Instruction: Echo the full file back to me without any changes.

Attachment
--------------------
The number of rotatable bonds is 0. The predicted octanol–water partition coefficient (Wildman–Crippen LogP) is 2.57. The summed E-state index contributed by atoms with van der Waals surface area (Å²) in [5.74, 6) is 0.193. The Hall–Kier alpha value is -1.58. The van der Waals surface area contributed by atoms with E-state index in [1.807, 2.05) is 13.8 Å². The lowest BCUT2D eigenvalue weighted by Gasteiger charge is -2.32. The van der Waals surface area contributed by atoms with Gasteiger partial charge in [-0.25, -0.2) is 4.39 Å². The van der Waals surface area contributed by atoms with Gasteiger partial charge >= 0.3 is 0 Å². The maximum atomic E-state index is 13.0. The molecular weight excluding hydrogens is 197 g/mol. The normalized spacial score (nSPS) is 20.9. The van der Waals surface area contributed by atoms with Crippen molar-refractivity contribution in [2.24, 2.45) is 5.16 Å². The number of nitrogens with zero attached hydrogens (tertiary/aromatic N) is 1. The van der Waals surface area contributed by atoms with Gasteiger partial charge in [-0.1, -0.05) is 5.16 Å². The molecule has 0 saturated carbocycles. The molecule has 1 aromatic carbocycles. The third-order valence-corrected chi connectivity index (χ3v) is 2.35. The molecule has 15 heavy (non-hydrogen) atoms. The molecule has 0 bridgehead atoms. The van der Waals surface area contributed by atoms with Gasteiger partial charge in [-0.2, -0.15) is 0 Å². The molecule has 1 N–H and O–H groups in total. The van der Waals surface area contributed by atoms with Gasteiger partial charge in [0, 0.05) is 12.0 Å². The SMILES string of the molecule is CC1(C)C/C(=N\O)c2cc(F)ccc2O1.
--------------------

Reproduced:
The number of rotatable bonds is 0. The predicted octanol–water partition coefficient (Wildman–Crippen LogP) is 2.57. The summed E-state index contributed by atoms with van der Waals surface area (Å²) in [5.74, 6) is 0.193. The Hall–Kier alpha value is -1.58. The van der Waals surface area contributed by atoms with E-state index in [1.807, 2.05) is 13.8 Å². The lowest BCUT2D eigenvalue weighted by Gasteiger charge is -2.32. The van der Waals surface area contributed by atoms with Gasteiger partial charge in [-0.25, -0.2) is 4.39 Å². The van der Waals surface area contributed by atoms with Gasteiger partial charge >= 0.3 is 0 Å². The maximum atomic E-state index is 13.0. The molecular weight excluding hydrogens is 197 g/mol. The normalized spacial score (nSPS) is 20.9. The van der Waals surface area contributed by atoms with Crippen molar-refractivity contribution in [2.24, 2.45) is 5.16 Å². The number of nitrogens with zero attached hydrogens (tertiary/aromatic N) is 1. The van der Waals surface area contributed by atoms with Gasteiger partial charge in [-0.1, -0.05) is 5.16 Å². The molecule has 0 saturated carbocycles. The molecule has 1 aromatic carbocycles. The third-order valence-corrected chi connectivity index (χ3v) is 2.35. The molecule has 15 heavy (non-hydrogen) atoms. The molecule has 0 bridgehead atoms. The van der Waals surface area contributed by atoms with Gasteiger partial charge in [-0.2, -0.15) is 0 Å². The molecule has 1 N–H and O–H groups in total. The van der Waals surface area contributed by atoms with Gasteiger partial charge in [0, 0.05) is 12.0 Å². The SMILES string of the molecule is CC1(C)C/C(=N\O)c2cc(F)ccc2O1.